The microbiology department that doubles up as vector lab at MGM Medical College, Dimna
If you have dengue-like symptoms — abrupt fever accompanied by pain in joints and skin rash — in Jamshedpur, wait for at least three days for confirmation. The sole dengue detection lab for Kolhan region has run out of test kits.
Your serum samples — along with many others in a batch — will now go all the way to Rajendra Institute of Medical Sciences (RIMS) in Ranchi for the confirmatory test.
Then, as government hospitals in Jharkhand don’t use email for official work, pathological reports will be sent to Jamshedpur via courier.
MGM Medical College in Dimna, Kolhan’s only vector-borne disease detection centre, exhausted its stock of MAC Elisa dengue test kits on Monday. The Telegraph in its September 20 report “Sole dengue test lab runs short of everything” had warned about the alarming shortage of essential items at the MGM lab.
However, no supplies arrived at the lab.
As on Wednesday evening, 22 serum samples had been collected at MGM. They will leave for RIMS in Ranchi on Thursday morning.
East Singhbhum additional chief medical officer (ACMO) Swarn Singh, who doubles up as the district surveillance officer for communicable diseases, said Karma Puja, a state holiday, fell on Wednesday. “That’s why samples will leave on Thursday,” he said.
But the graver issue is not a day’s delay. A district reeling under vector-borne diseases and yet not having kits in its only testing lab reeks of administrative mismanagement and apathy. In East Singhbhum, 22 cases of dengue have been confirmed. As many as 1,500 malaria cases have been detected, with eight fatalities. Two Japanese Encephalitis cases have also been detected.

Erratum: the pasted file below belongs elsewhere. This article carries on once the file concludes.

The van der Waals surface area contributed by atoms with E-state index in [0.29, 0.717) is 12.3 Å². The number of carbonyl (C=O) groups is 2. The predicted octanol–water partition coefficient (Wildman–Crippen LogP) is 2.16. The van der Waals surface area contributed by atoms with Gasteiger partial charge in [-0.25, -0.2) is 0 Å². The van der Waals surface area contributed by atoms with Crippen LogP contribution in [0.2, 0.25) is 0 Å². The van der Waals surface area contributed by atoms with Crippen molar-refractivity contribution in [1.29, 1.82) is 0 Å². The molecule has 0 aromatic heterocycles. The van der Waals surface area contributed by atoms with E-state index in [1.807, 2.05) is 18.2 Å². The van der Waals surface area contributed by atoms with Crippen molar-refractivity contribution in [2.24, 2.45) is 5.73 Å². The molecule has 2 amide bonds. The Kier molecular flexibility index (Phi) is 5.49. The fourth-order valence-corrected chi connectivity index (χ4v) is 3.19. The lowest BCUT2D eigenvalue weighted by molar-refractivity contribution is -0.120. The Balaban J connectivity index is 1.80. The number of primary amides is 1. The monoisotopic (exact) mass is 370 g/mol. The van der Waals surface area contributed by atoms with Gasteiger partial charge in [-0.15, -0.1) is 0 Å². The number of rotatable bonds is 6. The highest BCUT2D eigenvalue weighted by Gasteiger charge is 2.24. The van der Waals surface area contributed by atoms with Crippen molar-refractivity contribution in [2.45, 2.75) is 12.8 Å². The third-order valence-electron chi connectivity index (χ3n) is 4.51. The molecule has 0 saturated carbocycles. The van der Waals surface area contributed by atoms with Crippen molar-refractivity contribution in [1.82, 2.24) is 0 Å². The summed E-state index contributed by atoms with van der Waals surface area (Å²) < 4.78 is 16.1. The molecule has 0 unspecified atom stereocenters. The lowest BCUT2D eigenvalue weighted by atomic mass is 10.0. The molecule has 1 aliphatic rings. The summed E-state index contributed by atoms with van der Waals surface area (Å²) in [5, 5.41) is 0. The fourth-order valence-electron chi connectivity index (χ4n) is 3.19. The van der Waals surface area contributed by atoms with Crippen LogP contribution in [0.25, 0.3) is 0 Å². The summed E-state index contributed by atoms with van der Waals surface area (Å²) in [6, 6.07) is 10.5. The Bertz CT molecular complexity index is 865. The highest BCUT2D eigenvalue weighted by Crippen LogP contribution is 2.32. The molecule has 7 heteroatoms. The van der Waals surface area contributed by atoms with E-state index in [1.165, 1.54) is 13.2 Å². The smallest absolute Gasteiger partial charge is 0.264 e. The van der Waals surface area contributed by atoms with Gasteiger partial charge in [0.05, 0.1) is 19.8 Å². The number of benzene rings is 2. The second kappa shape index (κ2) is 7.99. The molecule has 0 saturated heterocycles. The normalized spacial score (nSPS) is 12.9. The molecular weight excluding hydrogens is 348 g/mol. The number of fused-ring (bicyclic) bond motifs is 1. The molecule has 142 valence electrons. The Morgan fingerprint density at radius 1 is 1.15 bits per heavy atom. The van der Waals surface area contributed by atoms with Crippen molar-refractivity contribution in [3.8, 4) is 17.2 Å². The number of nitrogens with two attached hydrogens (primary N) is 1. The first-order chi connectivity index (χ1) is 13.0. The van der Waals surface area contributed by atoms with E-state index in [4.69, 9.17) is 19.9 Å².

ACMO Singh passed the buck to the state malaria department for the exhausted test kit stocks.
“The state malaria department has to give us Elisa test kits. National Institute of Virology in Pune gives test kits to the department. They know about the shortage,” he said.
Though admitting that patients would now get confirmatory results of whether they at all have dengue or not three days late, he added in the same breath that it did not matter.
“Yes, as samples will go to Ranchi and results will come from there, things will take time. Had the test been done at the MGM lab, results would have been out in a day. But it is not a major issue,” he said.
Asked why, he added treatment of patients “is done symptomatically at health centres by replenishing platelets”.
“Even after confirmation, there is hardly any change in the line of treatment for dengue,” claimed Singh.
State malaria officer Pradeep Baskey teamed up with Singh to downplay the issue.
“We got the information a bit late. But, I have asked the ACMO (Singh) and district civil surgeon Jagat Bhushan Prasad to arrange the procurement of Elisa test kits from nearest possible centre, for instance Calcutta, instead of waiting for them to arrive from NIV, Pune. They have assured us it would be done. We will pay the amount,” said Baskey.
Microbiology department head at MGM A.C. Akhoury said he had feared such a hopeless situation.
“I sent reminders to the district malaria officer, district civil surgeon and district surveillance officer at least three times in the last one month citing shortage of test kits and other key items. Nobody bothered. Now, we have kept serum samples in the refrigerator and will comply with the ACMO’s directive to send them to RIMS,” he said.
He added that “out of frustration” he had even approached National Vector Borne Disease Control Programme deputy director Kalpana Baruah for procuring Elisa test kits. “But she said they could send the kits only after a written directive from state malaria department,” said Akhoury.
Is this a new low for state healthcare?